For anyone struggling with debt, consolidation appears to be an attractive proposition. Debt consolidation replaces existing loans and debts with a single loan, leaving just one payment to make each month. Whilst borrowing more money to get out of debt does not sound like a logical solution, debt consolidation can sometimes prove surprisingly economical over the long term.
Unsecured borrowing attracts high interest rates. For most people, the majority of the repayments made on existing loans barely cover the interest. Meanwhile, very little is going toward reducing the actual debt. When finances get tight, it is natural to try to minimize outgoings as much as possible. Often, one of the first things people do is cut the repayments on credit card and store card debt to the minimum. Unfortunately, the majority of the payment will be put toward the interest, with very little actually going to reduce the debt. Credit card companies love people who only pay the minimum each month, as they will stay in debt longer and the company will make more money.
Debt consolidation helps to break the cycle of spiraling interest charges, by replacing all existing unsecured borrowings with a new loan, often at much lower rates. The loan repayments will be spread over a longer time period, but in many cases the total repayable will be lower than if the existing loans were left to run.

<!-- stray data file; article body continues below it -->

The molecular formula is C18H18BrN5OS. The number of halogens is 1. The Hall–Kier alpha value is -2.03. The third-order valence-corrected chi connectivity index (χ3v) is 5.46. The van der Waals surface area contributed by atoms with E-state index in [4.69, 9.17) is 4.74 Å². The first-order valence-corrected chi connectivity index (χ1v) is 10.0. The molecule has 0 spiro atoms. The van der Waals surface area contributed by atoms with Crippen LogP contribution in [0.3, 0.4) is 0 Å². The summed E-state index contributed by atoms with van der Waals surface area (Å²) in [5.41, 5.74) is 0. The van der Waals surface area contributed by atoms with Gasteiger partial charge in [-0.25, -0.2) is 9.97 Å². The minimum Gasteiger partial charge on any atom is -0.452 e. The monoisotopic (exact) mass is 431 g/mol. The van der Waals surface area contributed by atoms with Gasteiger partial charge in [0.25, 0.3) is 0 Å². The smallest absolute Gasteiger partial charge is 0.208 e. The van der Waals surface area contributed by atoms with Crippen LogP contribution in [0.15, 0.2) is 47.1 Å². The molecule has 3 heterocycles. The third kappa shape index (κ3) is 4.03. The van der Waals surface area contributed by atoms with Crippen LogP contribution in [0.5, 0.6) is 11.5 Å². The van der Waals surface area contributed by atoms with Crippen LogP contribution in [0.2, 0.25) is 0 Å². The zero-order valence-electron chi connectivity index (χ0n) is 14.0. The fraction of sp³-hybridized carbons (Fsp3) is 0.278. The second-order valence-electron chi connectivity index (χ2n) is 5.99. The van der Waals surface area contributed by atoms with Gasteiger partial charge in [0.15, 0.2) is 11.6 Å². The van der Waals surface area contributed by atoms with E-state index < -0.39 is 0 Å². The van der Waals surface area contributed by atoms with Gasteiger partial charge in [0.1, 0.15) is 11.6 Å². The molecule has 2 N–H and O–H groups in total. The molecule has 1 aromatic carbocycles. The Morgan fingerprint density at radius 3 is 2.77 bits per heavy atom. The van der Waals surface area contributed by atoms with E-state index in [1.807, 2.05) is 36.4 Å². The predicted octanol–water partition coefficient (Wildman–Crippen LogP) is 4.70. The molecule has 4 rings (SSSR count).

The downside to debt consolidation is that it extends the period a person remains in debt. Neither is it guaranteed to be a more economical solution in some cases. Debt consolidation works best for people with a reasonably high level of unsecured debt, including credit or store card debt, which is not likely to be cleared in the near future. If loans are due to be settled within the next few years, or attract a preferential rate of interest, it is unlikely that debt consolidation will offer much benefit.
For many people, the attraction of consolidation is the reduction in monthly outgoings. In some cases, repayments can be reduced by up to two thirds. Of course, this must be offset against the extended period of the loan, but it may be that with the financial burden lifted, additional funds can be used to pay off the consolidation loan more quickly.
One often overlooked benefit of debt consolidation is the positive effect it has on credit rating. When applying for any form of credit, one of the factors that a lender considers when deciding whether to lend, is the level of existing commitments. Existing debts and loans are marked as settled, and lenders can see only one major outgoing as opposed to several. The better the credit rating, the easier and cheaper it will be to borrow money in the future.
Debt consolidation is a major financial decision, and as such it is always wise to seek advice from a qualified debt counselor or financial advisor. Whilst this article covers the basic advantages and disadvantages of debt consolidation, it is no substitute for proper professional advice.